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Pope Francis leads conference on sex abuse at Vatican

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By Daniel Bellamy  with Reuters
Pope Francis leads conference on sex abuse at Vatican
Copyright  Vatican Media/­Handout via REUTERS

Catholic priests from across the world have been found guilty of sexually abusing both adults and children and the church is accused of trying to cover many of the crimes up.

But on the third day of the Vatican's conference on child abuse on Saturday at least two of the archbishops attending gave out positive messages.

"I don't know if something big will happen at the end of this meeting but things are moving forward. I am very happy," said the Archbishop of Luxembourg, Jean-Claude Hollerich.

"I sense that there is a commitment to ensure that our children and vulnerable people are safe and we are also committed to high standards in that and to accountability for those standards," the head of the Catholic Church in Ireland, the Archbishop of Armagh Eamon Columba Martin, said.

Many of the victims disagree; they say the Church is not doing enough and some of them told painful stories of abuse and cover-up when the conference began on Thursday. Then on Saturday they rallied in a square in Rome and marched to the Vatican to demand change and justice.

Some 200 senior Church officials were convened by Pope Francis to confront what he has called the scourge of sexual abuse by the clergy.

One of them Sister Veronica Openibo, a Nigerian who has worked in Africa, Europe and the United States, was far from upbeat.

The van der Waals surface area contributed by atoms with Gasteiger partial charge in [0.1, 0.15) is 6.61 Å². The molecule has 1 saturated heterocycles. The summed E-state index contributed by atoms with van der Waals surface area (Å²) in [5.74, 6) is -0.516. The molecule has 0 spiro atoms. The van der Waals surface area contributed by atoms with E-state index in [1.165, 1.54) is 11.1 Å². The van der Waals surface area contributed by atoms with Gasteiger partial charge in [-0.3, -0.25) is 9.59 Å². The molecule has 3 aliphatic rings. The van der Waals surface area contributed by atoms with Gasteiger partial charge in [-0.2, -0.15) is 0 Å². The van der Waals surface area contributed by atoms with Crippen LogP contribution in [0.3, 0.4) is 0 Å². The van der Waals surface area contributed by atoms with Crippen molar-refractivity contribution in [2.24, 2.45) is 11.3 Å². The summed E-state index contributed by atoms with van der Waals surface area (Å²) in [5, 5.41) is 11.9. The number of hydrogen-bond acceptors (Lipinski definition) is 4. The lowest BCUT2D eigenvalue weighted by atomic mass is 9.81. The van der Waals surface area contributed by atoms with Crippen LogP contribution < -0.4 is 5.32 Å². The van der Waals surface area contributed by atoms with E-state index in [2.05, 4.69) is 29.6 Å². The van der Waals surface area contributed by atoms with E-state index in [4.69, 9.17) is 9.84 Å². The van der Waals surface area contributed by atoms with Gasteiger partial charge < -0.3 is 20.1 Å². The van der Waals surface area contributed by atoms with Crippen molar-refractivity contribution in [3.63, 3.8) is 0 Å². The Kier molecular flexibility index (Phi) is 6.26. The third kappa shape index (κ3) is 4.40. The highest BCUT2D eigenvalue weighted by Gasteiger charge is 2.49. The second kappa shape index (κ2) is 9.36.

"We proclaim the Ten Commandments and parade ourselves as being the custodians of moral standards and values and good behaviour in society. Hypocrites at times? Yes! Why did we keep silent for so long?" she said.

She told the pope, sitting near her at the conference, that she admired him because he was "humble enough to change your mind," apologise and take action after he initially defended a Chilean bishop accused of covering up abuse. The bishop later resigned.

"How could the clerical Church have kept silent, covering these atrocities? The silence, the carrying of the secrets in the hearts of the perpetrators, the length of the abuses and the constant transfers of perpetrators are unimaginable," she said.

Our credibility is at stake," she said, adding that the Church's male hierarchy should allow more women to be involved in fight against abuse.

More reports on Saturday suggested that nuns may also also committed sex crimes.

An Australian government report in 2017 found that tens of thousands of children had been abused over many decades.

And a US judicial report in 2018 found that 300 priests had abused over a thousand children.